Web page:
You have gone through the classic breakup stages.
You have bawled your eyes out, stormed around in anger, cried some more, felt really confident, taken down all the pictures of you two from your walls, done something stupid or completely random to get him off your mind, cried again, went through the things he gave you, been angry, and set those relationship gifts and photos aside.
You have experienced it all—anger, sadness, relief, bitterness, loneliness, regret, and pain—but now you are on the other side and free from that cycle.
You are no longer hiding behind vices.
You aren’t burying your feelings behind booze or work or non-stop activities. You have fully acknowledged the ways you were trying to get over your ex, or pretending to be over your ex, and you are now not only honest about your feelings, but no longer relying on things to pull you through. You are through.
You have sorted through your memories and put them behind you.
Your ex will always have a chunk of your heart and life in his hands. Your past will be interwoven with memories of the two of you, and you will always care about these significant moments. But to know you’ve truly moved on, is to take the time to go through these memories—whether pictures, scrapbooks, old messages, exchanged gifts, etc.—and let them go.
This is a process (that involves crying) but is a healthy step in moving on from the relationship. It is acknowledging the wonderful times you had, being thankful for them, then putting them away to make room for something new.
You feel indifferent and don’t react when you hear his name.
Remember this—the opposite of love is not hate, it’s indifference.
You can officially say you’ve moved on when the mention of your SO’s name doesn’t give you a reaction—any type of reaction—anger, bitterness, sadness, butterflies, or anxiety. When you hear of him or something that he’s up to, you’re genuinely happy for him in a (healthy) way that acknowledges he is no longer a part of your life.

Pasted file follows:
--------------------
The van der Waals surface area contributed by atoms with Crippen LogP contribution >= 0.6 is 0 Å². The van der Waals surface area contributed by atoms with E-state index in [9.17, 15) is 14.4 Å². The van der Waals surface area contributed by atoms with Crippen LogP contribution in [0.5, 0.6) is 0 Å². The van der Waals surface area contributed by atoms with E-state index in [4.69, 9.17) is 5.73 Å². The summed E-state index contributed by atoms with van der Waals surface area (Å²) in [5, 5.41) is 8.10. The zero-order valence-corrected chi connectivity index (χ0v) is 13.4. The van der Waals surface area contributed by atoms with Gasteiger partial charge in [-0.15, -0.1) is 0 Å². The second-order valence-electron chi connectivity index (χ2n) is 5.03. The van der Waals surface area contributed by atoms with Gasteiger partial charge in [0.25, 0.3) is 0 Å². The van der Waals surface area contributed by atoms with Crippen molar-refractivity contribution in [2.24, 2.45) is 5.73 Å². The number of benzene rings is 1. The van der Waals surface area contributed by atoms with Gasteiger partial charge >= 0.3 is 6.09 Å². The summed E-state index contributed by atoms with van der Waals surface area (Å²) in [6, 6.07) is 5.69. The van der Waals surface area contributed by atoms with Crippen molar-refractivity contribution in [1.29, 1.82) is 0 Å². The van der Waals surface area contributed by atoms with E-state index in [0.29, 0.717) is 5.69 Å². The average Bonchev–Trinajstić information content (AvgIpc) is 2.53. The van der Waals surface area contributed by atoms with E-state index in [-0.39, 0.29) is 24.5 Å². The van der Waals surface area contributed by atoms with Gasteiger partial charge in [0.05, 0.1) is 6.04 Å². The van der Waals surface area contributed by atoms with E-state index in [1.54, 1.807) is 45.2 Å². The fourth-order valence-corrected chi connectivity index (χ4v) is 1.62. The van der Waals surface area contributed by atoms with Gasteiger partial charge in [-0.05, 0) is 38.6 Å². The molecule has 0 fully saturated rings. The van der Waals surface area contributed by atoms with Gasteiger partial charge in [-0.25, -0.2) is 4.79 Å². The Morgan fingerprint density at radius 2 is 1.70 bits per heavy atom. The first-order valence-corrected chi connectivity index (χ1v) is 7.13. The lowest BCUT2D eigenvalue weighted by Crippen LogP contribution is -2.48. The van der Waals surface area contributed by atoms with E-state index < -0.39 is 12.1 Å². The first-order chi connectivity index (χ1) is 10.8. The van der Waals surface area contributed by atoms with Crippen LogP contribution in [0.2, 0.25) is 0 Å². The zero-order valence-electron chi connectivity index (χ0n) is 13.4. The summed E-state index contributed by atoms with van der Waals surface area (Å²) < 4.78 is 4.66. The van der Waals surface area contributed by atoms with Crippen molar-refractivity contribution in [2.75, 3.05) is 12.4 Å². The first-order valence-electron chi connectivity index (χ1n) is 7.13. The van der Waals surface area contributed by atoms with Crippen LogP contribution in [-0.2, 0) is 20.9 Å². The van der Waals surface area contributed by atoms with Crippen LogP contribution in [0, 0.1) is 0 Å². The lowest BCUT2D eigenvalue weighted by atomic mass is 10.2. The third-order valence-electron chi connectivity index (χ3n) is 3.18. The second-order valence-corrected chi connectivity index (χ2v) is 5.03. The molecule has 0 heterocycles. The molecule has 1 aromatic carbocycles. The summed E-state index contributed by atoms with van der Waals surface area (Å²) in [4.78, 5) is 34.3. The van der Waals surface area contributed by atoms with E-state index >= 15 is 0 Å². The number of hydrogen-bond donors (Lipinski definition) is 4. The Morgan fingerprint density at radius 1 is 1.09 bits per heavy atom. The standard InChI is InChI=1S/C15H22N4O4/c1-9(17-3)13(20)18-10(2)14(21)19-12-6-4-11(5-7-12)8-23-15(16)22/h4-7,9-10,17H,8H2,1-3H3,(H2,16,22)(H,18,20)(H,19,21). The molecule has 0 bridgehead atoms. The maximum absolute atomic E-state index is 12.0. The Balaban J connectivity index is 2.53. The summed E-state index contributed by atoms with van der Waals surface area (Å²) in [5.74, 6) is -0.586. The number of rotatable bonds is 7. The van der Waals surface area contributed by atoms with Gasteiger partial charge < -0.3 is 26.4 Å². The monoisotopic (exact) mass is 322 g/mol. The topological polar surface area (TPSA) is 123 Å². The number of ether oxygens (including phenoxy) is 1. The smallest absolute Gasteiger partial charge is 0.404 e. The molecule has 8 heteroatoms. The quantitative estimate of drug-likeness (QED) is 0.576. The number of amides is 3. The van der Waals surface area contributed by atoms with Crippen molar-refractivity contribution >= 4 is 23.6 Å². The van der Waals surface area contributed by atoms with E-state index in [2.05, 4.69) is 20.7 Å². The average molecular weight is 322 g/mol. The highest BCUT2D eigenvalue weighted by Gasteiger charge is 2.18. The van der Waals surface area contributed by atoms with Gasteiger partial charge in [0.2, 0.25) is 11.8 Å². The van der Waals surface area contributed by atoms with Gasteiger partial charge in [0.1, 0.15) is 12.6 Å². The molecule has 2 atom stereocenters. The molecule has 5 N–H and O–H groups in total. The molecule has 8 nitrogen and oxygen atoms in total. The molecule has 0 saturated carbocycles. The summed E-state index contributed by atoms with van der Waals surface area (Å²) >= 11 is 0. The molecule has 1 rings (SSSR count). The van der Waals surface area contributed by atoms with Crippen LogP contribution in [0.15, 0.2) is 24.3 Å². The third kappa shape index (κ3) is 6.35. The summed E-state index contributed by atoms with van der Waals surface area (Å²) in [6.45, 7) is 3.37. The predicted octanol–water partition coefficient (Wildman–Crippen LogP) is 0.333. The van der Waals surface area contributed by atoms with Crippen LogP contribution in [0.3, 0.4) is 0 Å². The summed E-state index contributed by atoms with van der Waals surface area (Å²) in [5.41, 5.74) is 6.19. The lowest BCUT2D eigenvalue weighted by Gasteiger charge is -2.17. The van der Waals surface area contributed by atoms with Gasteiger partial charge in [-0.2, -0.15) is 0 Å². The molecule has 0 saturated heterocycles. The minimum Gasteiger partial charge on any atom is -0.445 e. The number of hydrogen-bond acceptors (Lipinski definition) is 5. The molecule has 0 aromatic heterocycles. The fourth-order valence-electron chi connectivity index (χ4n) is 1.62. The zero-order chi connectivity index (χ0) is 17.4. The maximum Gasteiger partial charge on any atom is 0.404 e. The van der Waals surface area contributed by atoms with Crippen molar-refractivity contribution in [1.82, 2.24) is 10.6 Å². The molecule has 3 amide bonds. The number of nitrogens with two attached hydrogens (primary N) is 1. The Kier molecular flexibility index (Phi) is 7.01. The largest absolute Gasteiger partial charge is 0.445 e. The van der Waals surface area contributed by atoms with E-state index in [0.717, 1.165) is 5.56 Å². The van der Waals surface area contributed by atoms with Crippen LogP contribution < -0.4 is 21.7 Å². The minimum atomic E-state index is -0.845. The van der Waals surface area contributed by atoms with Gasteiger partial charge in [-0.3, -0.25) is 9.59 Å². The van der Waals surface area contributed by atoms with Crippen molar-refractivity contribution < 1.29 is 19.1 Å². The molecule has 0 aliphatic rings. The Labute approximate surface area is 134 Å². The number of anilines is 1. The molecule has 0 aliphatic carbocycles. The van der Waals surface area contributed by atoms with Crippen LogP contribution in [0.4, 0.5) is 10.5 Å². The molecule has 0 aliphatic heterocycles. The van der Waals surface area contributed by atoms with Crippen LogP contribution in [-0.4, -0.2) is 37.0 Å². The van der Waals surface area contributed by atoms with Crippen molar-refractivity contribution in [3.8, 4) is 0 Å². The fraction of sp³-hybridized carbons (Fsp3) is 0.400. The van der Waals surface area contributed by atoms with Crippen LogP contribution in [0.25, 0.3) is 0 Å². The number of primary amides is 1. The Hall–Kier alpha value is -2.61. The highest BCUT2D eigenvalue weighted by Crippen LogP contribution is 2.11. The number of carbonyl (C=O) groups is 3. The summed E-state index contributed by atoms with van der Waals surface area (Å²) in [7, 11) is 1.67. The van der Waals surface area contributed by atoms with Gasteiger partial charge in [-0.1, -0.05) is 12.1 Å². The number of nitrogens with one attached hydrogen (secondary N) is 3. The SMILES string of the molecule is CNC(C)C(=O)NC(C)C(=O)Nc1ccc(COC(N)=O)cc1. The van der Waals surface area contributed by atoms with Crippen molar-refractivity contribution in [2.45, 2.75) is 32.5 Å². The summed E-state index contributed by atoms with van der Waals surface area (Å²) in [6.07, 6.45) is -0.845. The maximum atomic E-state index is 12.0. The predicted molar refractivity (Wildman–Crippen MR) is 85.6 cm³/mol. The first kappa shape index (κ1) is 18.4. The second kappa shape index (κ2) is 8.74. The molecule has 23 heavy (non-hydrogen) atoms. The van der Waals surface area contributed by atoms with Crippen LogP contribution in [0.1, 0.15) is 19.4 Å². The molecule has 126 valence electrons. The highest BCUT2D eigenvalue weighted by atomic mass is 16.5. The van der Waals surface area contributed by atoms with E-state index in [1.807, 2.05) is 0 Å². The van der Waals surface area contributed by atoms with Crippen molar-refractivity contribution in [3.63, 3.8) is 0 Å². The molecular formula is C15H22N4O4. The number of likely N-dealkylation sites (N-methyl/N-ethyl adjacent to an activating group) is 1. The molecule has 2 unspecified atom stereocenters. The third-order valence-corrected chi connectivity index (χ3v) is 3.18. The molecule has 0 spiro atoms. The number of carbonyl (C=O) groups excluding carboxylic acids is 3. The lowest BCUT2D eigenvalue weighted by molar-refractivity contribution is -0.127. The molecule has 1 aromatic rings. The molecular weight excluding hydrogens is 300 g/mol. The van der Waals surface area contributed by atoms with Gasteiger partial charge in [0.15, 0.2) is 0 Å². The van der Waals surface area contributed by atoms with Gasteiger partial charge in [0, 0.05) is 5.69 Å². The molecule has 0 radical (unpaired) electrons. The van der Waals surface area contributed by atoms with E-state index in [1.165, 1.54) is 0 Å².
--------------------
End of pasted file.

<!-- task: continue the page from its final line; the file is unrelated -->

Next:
You have given yourself legitimate time to heal.
This means genuine time for yourself. Not only spending time alone, but not texting, talking to, going on dates with, or engaging in anything romantic and/or sexual with the opposite sex. You are ready to date when you’ve had time to focus on yourself with absolutely no intention of starting another romantic relationship.
You have stopped concerning yourself with what your ex is doing, or what he will think of what you’re doing.
You are ready to date again when you no longer consider your ex or what he will think before making a decision. You do things because they’re what you genuinely want, and you don’t worry about your decisions vs. your ex’s decisions. What he’s doing with his life is not your concern, and you’re too busy to worry or care.
You feel no desire to look through his social media or ‘check up’ on him.
You no longer open to his page and scroll through the recent comments, trying to figure out who he’s talking to or what he’s been up to. You don’t ask his friends, or your friends to see how he’s doing. You just focus on yourself.
You don’t try to make him jealous.
You don’t post pictures to try to show what an awesome time you’re having without him. You don’t try to say things that you know will get back to him about how happy (or how fake-happy) you are. You have genuine happiness now that is completely irrelevant to him and not spiteful towards him.
You have forgiven him.
Every relationship is different, but in the end of any love, both parties are at fault for something. Whatever your ex’s role in your breakup was, you are fully over him when you can forgive him and let any residual anger go.
You have started to notice other men and wondered about pursuing them.
You no longer have unrealistic expectations for your relationship, or hold onto the fact that things might work out, or hang onto regrets that things didn’t go as planned. Though ending a relationship will always be painful, you now see that what is done is done.
You are now noticing other men and considering whether or not they are dating material. You don’t see your ex as the only person for you, but have opened to the idea that there might be an undiscovered prince charming out there waiting.
You feel love in a different way.
You can never un-love someone. But you are fully moved on from your ex when you feel a completely different type of love for him—platonic, non-romantic love—loving them as a human being rather than an SO.